Friday, September 21, 2012


My brothers and sisters, whenever you face trials of any kind, consider it nothing but joy, because you know that the testing of your faith produces endurance; and let endurance have its full effect, so that you may be mature and complete, lacking in nothing.  If any of you is lacking in wisdom, ask God, who gives to all generously and ungrudgingly, and it will be given to you.  But ask in faith, never doubting, for the one who doubts is like a wave of the sea, driven and tossed by the wind....  -- James 1:2-6

Last week had me saying to myself, "What is going on!?" My usual crazy life seemed to have just gotten exponentially crazier.  For the second time in two weeks, a copper pipe burst in our house, this time under the foundation of our house, causing more water damage in the same area that was repaired before, and more upheaval of furniture to make room for the plumber's jackhammer and the blowers.  Then a few days later, a good friend got very angry with me about things she mistakenly thought I was doing, and said some hurtful things via email.  Then, my kids got lice.  Then, when I needed to wash their towels and bed linens, my washing machine stopped working.  So, as I headed to Bible study last Wednesday evening, I asked aloud in complete exasperation, "What is going on!?" 

Well, I managed to make it to Bible study in one piece, and we began to read the Letter of James.  The above passage resonated with me, though I questioned the word "joy."  I wasn't feeling anywhere close to "joy."   But as I went home that evening to finish the lice treatment on my two older boys, and remake their beds, I thought of the other words in the passage above.  "Yes," I thought.  "I know God will help me through this.  I have no doubt of that.  I just need to wait for his guidance."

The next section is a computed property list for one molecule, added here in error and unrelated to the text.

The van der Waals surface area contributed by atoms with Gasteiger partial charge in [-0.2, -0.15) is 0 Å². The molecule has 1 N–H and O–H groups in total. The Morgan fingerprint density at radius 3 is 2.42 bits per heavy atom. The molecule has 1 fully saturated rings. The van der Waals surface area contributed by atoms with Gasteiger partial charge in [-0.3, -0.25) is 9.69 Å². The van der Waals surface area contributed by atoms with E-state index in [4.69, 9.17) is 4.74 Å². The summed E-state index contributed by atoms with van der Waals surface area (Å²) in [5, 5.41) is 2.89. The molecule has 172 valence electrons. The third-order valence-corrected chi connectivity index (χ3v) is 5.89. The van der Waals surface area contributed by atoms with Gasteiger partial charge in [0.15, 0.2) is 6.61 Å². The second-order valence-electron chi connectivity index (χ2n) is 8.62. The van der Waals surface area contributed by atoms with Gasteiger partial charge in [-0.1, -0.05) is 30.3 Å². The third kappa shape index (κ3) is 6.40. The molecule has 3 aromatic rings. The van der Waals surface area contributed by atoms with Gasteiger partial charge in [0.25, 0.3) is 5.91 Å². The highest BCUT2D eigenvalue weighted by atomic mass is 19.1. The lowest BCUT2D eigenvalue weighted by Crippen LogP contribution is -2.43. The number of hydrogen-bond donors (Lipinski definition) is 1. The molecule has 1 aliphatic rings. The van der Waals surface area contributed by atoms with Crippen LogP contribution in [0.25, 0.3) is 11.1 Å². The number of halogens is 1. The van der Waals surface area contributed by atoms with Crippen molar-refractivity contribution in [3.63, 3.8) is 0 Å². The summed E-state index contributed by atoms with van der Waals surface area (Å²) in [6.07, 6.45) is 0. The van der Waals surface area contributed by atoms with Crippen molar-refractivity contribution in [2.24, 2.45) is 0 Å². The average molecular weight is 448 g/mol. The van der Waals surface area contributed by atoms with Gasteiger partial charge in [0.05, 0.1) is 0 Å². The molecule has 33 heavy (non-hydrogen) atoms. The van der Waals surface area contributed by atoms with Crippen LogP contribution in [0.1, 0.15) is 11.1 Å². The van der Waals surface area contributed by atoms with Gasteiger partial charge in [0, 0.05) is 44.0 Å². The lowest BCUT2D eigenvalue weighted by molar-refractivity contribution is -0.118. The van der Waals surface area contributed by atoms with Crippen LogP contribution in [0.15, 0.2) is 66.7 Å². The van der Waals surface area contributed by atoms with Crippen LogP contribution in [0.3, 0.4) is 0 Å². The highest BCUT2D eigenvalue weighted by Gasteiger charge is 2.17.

And I felt God's guidance through the most crucial of these problems:  the upset with my friend.  For in my head, initially, I could only think of angry replies -- replies that would only make the situation worse.  However, the advice of James against speaking in anger echoed in my head.  I thought of my anger, but I also thought of my friend's anger.  Then I read the daily lectionary, and found in Judges 15:9 - 20, an example of what happens when we do to others what they have done to us -- just more of the same.  So the next day, I was able to respond to my friend calmly but directly, not shying away from the problems between us, but trying not to inflame them either.  Thank God.

I also read "Blink" by Malcolm Gladwell, which helped me understand my friend and myself a little better.  "Blink" describes through many fascinating examples how we unconsciously make snap decisions in the "blink" of an eye.  Sometimes these unconscious and instinctual responses are spot on, and we need to trust them more than our methodical conscious processing.  But sometimes we are led astray by our fast unconscious responses, and need to proceed more carefully and thoughtfully.  Gladwell writes that our unconscious instincts "go awry for a very specific and consistent set of reasons, and those reasons can be identified and understood."(pg.15)   He describes how we all have unique patterns of behavior.  Even our unconscious has a "signature", and we can learn to recognize when these patterns serve us well and when they do not.  Very often the same specific emotions, sentiments, and/or prejudices cause us to make errors in judgment over and over again.